Filed under book | Tags: · algeria, biography, colonialism, communism, existentialism, france, literature, marxism, négritude, philosophy, psychiatry, race, racism
“Born in Martinique, Frantz Fanon (1925–61) trained as a psychiatrist in Lyon before taking up a post in colonial Algeria. He had already experienced racism as a volunteer in the Free French Army, in which he saw combat at the end of the Second World War. In Algeria, Fanon came into contact with the Front de Libération Nationale, whose ruthless struggle for independence was met with exceptional violence from the French forces. He identified closely with the liberation movement, and his political sympathies eventually forced him out the country, whereupon he became a propagandist and ambassador for the FLN, as well as a seminal anticolonial theorist.
David Macey’s eloquent life of Fanon provides a comprehensive account of a complex individual’s personal, intellectual and political development. It is also a richly detailed depiction of postwar French culture. Fanon is revealed as a flawed and passionate humanist deeply committed to eradicating colonialism.”
First published by Picador, 2000
Second edition published by Verso, London, 2012
ISBN 9781844677733, 1844677737
Reviews: Megan Vaughan (London Review of Books, 2001), Peter Lennon (The Guardian, 2001), Mark Christian (Journal of Colonialism and Colonial History, 2002), Gareth Stanton (History Workshop Journal, 2002), Ciaran Mulholland (Socialist World, 2002), Godwin Kwadwo Osei-Nyame (Research in African Literatures, 2004), Kirkus Reviews (2001), Publishers Weekly (2001), Stephen Howe (New Humanist, 2013).
Interview with author (Theory, Culture & Society, 2011).Comment (0)
Filed under book | Tags: · algeria, anthropology, colonialism, islam, moors, orientalism, photography, sexuality, visual colonialism, women
“Malek Alloula takes the everyday object of postcard and shows how it was a classic locus of Orientalism, which has long been a phantasm of the West: ‘There is no phantasm, though, without sex and in this Orientalism .. a central figure emerges, the very embodiment of the obsession: the harem’. In Arabic, harim means forbidden and thus also refers to the women’s quarters of many Islamic households, which are forbidden to strange men. Embroidering from four centuries of stories concerning the Imperial harem in Istanbul, however, the Western imagination had transformed every harem into a hotbed of sensuality and sexuality. France colonized Algeria in 1830, an operation documented at the time by the artist Eugène Delacroix and later depicted by countless Orientalist artists, led by figures like Horace Vernet and Eugène Fromentin. In the first decades of the twentieth century, the fine art genre of the odalisque, or Oriental nude, was displaced by a flood of popular postcards depicting the algérienne, the Algerian woman.
Alloula, himself Algerian, studied this mass of now-discarded visual material in his classic study The Colonial [Harem] in which he wants to ‘return this immense postcard to its sender’, the French colonizer. He shows how the veiled Algerian woman was a provocation to the European photographer as her light clothing produced a ‘whiteout’ in the bright sun, a technical failure of the photograph to register strong differences of light and dark. The women’s peephole gaze from behind the veil recalls the photographer’s own gaze from behind the cloth of a tripod camera of the period and in a sense ‘the photographer feels photographed .. he is dispossessed of his own gaze‘. The response is to remove the obstacle to the gaze–to obliterate it, in Terry Smith’s terms–by raising the veil: ‘he will unveil the veil and give figural expression to the forbidden’. Thus from the seemingly innocent postcards showing a woman slightly lifting her veil to the popular image of a half-naked Algerian woman, there is hardly a step. The colonial gaze must see and make an exhibition of these women, which is then rendered as the aesthetic. The erotic effect, such as it is, is beside the point in this operation of colonial visualism.” (from Nicolas Mirzoeff, Visual Culture Reader, 2002, pp 475-476)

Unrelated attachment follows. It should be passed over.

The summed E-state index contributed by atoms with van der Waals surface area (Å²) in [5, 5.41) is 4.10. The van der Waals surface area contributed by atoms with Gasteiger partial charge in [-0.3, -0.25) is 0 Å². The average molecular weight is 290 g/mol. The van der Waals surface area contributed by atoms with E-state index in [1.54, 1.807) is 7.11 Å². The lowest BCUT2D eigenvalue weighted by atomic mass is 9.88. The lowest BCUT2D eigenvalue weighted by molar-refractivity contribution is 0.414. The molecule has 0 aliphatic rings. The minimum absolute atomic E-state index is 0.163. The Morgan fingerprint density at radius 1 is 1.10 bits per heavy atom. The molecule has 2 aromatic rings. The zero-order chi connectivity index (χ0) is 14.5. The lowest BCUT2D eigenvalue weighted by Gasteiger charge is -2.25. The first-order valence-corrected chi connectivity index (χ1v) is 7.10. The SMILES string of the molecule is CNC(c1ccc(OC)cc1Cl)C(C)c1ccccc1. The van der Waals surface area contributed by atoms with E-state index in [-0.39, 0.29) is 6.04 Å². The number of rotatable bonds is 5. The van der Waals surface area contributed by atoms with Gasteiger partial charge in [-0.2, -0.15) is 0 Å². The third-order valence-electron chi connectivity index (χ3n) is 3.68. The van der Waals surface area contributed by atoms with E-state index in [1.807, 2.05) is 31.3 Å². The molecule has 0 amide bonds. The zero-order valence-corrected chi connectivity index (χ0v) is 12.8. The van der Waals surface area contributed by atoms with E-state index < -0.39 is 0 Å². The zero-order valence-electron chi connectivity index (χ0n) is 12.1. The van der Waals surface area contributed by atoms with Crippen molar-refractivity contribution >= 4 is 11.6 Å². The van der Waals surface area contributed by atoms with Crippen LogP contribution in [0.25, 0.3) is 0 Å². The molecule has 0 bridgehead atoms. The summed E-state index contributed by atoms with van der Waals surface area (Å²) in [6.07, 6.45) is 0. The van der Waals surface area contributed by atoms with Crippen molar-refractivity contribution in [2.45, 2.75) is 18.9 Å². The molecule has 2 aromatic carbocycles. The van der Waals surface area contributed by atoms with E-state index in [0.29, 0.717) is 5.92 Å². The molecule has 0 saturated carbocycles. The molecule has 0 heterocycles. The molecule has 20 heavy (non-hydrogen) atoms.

Originally published as Le Harem Colonial: Images d’un sous-érotisme, Editions Slatkine, Geneve-Paris, 1981
Translated by Myrna Godzich and Wlad Godzich
Introduction by Barbara Harlow
Publisher University of Minnesota Press, 1986
Theory and History of Literature series, Volume 21
ISBN 0719019079, 9780719019074
review (Gregory K. Betts, Canadian Review of Comparative Literature)
review (Carlos Shloss, The New York Times)
review (Arlette Gautier, Les Cahiers du CEIMA, in French)
commentary (Jean-Noël Ferrié & Gilles Boëtsch, Annuaire de l’Afrique du Nord)
Filed under book | Tags: · 1960s, algeria, biography, counterculture, drugs, islam, london, mysticism, occultism, sufism
“For many children of the sixties a’journey to the East’was a necessary rite of passage. In an extraordinary memoir Robert Irwin contrasts the contexts of England – the new culture and the hippy trail – with those of Algeria – bombs and guns and mysticism.
In the summer of 1964, while a military coup was taking place and tanks were rolling through the streets of Algiers, Robert Irwin set off for Algeria in search of Sufi enlightenment. There he entered a world of marvels and ecstasy, converted to Islam and received an initiation as a faqir. He learnt the rituals of Islam in North Africa and he studied Arabic in London. He also pursued more esoteric topics under a holy fool possessed of telepathic powers. A series of meditations on the nature of mystical experience run through this memoir. But political violence, torture, rock music, drugs, nightmares, Oxbridge intellectuals and first love and its loss are all part of this strange story from the 1960s.”
Publisher Profile Books, April 2011
ISBN 1847654045, 9781847654045
EPUB (updated on 2017-4-8)Comments (2)